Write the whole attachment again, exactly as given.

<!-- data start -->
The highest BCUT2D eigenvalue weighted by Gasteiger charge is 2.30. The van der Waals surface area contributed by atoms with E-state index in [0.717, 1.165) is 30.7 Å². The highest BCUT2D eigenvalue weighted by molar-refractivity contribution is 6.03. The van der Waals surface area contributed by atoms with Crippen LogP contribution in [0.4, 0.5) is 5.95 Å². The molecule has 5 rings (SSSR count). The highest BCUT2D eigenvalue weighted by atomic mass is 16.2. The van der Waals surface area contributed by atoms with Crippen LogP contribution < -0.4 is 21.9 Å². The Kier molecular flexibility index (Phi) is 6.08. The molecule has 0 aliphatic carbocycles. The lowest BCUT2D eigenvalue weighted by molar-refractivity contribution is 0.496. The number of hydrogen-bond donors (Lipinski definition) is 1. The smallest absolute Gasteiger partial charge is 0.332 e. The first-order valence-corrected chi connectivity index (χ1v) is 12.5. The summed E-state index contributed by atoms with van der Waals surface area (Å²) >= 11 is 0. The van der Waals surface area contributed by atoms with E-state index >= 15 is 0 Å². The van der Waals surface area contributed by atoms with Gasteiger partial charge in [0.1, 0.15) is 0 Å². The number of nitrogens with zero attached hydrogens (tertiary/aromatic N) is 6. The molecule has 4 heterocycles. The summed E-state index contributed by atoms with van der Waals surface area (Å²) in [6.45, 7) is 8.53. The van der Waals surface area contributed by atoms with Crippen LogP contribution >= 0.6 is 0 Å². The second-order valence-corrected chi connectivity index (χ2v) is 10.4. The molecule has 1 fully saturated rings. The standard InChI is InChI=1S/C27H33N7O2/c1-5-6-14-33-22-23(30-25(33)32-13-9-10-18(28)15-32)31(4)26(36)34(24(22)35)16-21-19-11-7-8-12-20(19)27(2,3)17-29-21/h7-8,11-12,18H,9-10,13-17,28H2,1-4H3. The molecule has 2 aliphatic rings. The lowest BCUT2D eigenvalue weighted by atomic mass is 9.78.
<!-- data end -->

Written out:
The highest BCUT2D eigenvalue weighted by Gasteiger charge is 2.30. The van der Waals surface area contributed by atoms with E-state index in [0.717, 1.165) is 30.7 Å². The highest BCUT2D eigenvalue weighted by molar-refractivity contribution is 6.03. The van der Waals surface area contributed by atoms with Crippen LogP contribution in [0.4, 0.5) is 5.95 Å². The molecule has 5 rings (SSSR count). The highest BCUT2D eigenvalue weighted by atomic mass is 16.2. The van der Waals surface area contributed by atoms with Crippen LogP contribution < -0.4 is 21.9 Å². The Kier molecular flexibility index (Phi) is 6.08. The molecule has 0 aliphatic carbocycles. The lowest BCUT2D eigenvalue weighted by molar-refractivity contribution is 0.496. The number of hydrogen-bond donors (Lipinski definition) is 1. The smallest absolute Gasteiger partial charge is 0.332 e. The first-order valence-corrected chi connectivity index (χ1v) is 12.5. The summed E-state index contributed by atoms with van der Waals surface area (Å²) >= 11 is 0. The van der Waals surface area contributed by atoms with E-state index >= 15 is 0 Å². The van der Waals surface area contributed by atoms with Gasteiger partial charge in [0.1, 0.15) is 0 Å². The number of nitrogens with zero attached hydrogens (tertiary/aromatic N) is 6. The molecule has 4 heterocycles. The summed E-state index contributed by atoms with van der Waals surface area (Å²) in [6.45, 7) is 8.53. The van der Waals surface area contributed by atoms with Crippen LogP contribution >= 0.6 is 0 Å². The second-order valence-corrected chi connectivity index (χ2v) is 10.4. The molecule has 1 fully saturated rings. The standard InChI is InChI=1S/C27H33N7O2/c1-5-6-14-33-22-23(30-25(33)32-13-9-10-18(28)15-32)31(4)26(36)34(24(22)35)16-21-19-11-7-8-12-20(19)27(2,3)17-29-21/h7-8,11-12,18H,9-10,13-17,28H2,1-4H3. The molecule has 2 aliphatic rings. The lowest BCUT2D eigenvalue weighted by atomic mass is 9.78.